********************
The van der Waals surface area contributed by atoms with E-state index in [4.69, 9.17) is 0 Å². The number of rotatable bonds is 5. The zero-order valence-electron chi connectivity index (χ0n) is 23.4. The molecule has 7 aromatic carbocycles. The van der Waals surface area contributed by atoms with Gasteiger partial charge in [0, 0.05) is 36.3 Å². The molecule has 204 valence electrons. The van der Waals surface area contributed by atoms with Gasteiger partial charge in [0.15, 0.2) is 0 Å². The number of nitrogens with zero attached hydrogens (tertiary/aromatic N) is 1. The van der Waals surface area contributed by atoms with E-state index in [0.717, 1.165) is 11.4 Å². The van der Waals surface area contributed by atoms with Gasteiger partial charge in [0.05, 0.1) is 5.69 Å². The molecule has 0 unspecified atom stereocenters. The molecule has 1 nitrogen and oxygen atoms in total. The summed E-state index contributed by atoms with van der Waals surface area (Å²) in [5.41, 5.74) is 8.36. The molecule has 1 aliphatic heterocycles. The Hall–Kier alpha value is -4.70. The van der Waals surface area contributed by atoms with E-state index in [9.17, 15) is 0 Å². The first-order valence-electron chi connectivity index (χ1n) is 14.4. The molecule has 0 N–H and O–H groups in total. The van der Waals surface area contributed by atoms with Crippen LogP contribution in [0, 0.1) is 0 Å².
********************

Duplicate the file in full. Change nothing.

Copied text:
The van der Waals surface area contributed by atoms with E-state index in [4.69, 9.17) is 0 Å². The number of rotatable bonds is 5. The zero-order valence-electron chi connectivity index (χ0n) is 23.4. The molecule has 7 aromatic carbocycles. The van der Waals surface area contributed by atoms with Gasteiger partial charge in [0, 0.05) is 36.3 Å². The molecule has 204 valence electrons. The van der Waals surface area contributed by atoms with Gasteiger partial charge in [0.15, 0.2) is 0 Å². The number of nitrogens with zero attached hydrogens (tertiary/aromatic N) is 1. The van der Waals surface area contributed by atoms with E-state index in [0.717, 1.165) is 11.4 Å². The van der Waals surface area contributed by atoms with Gasteiger partial charge in [0.05, 0.1) is 5.69 Å². The molecule has 0 unspecified atom stereocenters. The molecule has 1 nitrogen and oxygen atoms in total. The summed E-state index contributed by atoms with van der Waals surface area (Å²) in [5.41, 5.74) is 8.36. The molecule has 1 aliphatic heterocycles. The Hall–Kier alpha value is -4.70. The van der Waals surface area contributed by atoms with E-state index in [9.17, 15) is 0 Å². The first-order valence-electron chi connectivity index (χ1n) is 14.4. The molecule has 0 N–H and O–H groups in total. The van der Waals surface area contributed by atoms with Crippen LogP contribution in [0, 0.1) is 0 Å².